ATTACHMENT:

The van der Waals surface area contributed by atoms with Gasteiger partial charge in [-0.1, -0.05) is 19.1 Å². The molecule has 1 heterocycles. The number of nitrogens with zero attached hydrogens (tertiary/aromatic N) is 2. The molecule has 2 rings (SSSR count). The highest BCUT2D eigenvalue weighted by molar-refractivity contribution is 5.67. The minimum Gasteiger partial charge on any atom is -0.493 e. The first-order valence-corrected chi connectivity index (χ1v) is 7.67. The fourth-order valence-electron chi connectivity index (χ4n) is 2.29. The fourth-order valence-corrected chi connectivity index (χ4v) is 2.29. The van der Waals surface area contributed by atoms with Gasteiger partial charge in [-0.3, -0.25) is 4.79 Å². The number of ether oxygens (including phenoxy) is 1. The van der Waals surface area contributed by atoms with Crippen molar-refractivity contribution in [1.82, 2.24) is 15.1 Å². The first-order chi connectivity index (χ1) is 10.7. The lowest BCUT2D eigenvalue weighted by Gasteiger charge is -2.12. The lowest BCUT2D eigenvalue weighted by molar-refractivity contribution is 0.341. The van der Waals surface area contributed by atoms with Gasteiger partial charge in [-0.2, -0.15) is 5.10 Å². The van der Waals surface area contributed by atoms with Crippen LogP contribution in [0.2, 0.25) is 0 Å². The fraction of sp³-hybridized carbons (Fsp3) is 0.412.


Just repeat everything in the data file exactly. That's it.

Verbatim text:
The van der Waals surface area contributed by atoms with Gasteiger partial charge in [-0.1, -0.05) is 19.1 Å². The molecule has 1 heterocycles. The number of nitrogens with zero attached hydrogens (tertiary/aromatic N) is 2. The molecule has 2 rings (SSSR count). The highest BCUT2D eigenvalue weighted by molar-refractivity contribution is 5.67. The minimum Gasteiger partial charge on any atom is -0.493 e. The first-order valence-corrected chi connectivity index (χ1v) is 7.67. The fourth-order valence-electron chi connectivity index (χ4n) is 2.29. The fourth-order valence-corrected chi connectivity index (χ4v) is 2.29. The van der Waals surface area contributed by atoms with Gasteiger partial charge in [-0.3, -0.25) is 4.79 Å². The number of ether oxygens (including phenoxy) is 1. The van der Waals surface area contributed by atoms with Crippen molar-refractivity contribution in [1.82, 2.24) is 15.1 Å². The first-order chi connectivity index (χ1) is 10.7. The lowest BCUT2D eigenvalue weighted by Gasteiger charge is -2.12. The lowest BCUT2D eigenvalue weighted by molar-refractivity contribution is 0.341. The van der Waals surface area contributed by atoms with Gasteiger partial charge in [-0.2, -0.15) is 5.10 Å². The van der Waals surface area contributed by atoms with Crippen LogP contribution in [0.2, 0.25) is 0 Å². The fraction of sp³-hybridized carbons (Fsp3) is 0.412.